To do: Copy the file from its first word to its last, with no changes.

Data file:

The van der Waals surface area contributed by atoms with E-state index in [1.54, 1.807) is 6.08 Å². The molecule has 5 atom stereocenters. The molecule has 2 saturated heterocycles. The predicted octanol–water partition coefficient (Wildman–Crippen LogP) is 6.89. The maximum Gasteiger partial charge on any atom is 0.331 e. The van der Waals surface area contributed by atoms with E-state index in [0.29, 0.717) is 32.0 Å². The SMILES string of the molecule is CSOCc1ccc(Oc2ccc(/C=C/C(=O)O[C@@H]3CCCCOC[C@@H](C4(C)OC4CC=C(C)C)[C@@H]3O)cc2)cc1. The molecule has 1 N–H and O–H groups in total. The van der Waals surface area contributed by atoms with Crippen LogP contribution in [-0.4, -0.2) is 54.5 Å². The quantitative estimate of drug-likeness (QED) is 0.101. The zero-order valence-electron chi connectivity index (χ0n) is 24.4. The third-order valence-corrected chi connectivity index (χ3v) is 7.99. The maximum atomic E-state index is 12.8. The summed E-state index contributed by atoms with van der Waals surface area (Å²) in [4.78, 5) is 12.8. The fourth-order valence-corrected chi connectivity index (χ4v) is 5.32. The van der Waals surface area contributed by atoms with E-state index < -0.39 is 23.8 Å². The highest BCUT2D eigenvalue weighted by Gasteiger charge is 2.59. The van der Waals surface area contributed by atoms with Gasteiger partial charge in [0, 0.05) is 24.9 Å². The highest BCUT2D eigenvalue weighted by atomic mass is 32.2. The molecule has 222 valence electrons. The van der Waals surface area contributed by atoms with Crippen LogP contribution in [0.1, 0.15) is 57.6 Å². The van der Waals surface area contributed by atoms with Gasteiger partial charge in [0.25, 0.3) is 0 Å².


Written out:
The van der Waals surface area contributed by atoms with E-state index in [1.54, 1.807) is 6.08 Å². The molecule has 5 atom stereocenters. The molecule has 2 saturated heterocycles. The predicted octanol–water partition coefficient (Wildman–Crippen LogP) is 6.89. The maximum Gasteiger partial charge on any atom is 0.331 e. The van der Waals surface area contributed by atoms with E-state index in [0.29, 0.717) is 32.0 Å². The SMILES string of the molecule is CSOCc1ccc(Oc2ccc(/C=C/C(=O)O[C@@H]3CCCCOC[C@@H](C4(C)OC4CC=C(C)C)[C@@H]3O)cc2)cc1. The molecule has 1 N–H and O–H groups in total. The van der Waals surface area contributed by atoms with Crippen LogP contribution in [-0.4, -0.2) is 54.5 Å². The quantitative estimate of drug-likeness (QED) is 0.101. The zero-order valence-electron chi connectivity index (χ0n) is 24.4. The third-order valence-corrected chi connectivity index (χ3v) is 7.99. The maximum atomic E-state index is 12.8. The summed E-state index contributed by atoms with van der Waals surface area (Å²) in [4.78, 5) is 12.8. The fourth-order valence-corrected chi connectivity index (χ4v) is 5.32. The van der Waals surface area contributed by atoms with E-state index < -0.39 is 23.8 Å². The highest BCUT2D eigenvalue weighted by Gasteiger charge is 2.59. The van der Waals surface area contributed by atoms with Gasteiger partial charge in [0, 0.05) is 24.9 Å². The highest BCUT2D eigenvalue weighted by atomic mass is 32.2. The molecule has 222 valence electrons. The van der Waals surface area contributed by atoms with Crippen LogP contribution in [0.1, 0.15) is 57.6 Å². The van der Waals surface area contributed by atoms with Gasteiger partial charge in [0.25, 0.3) is 0 Å².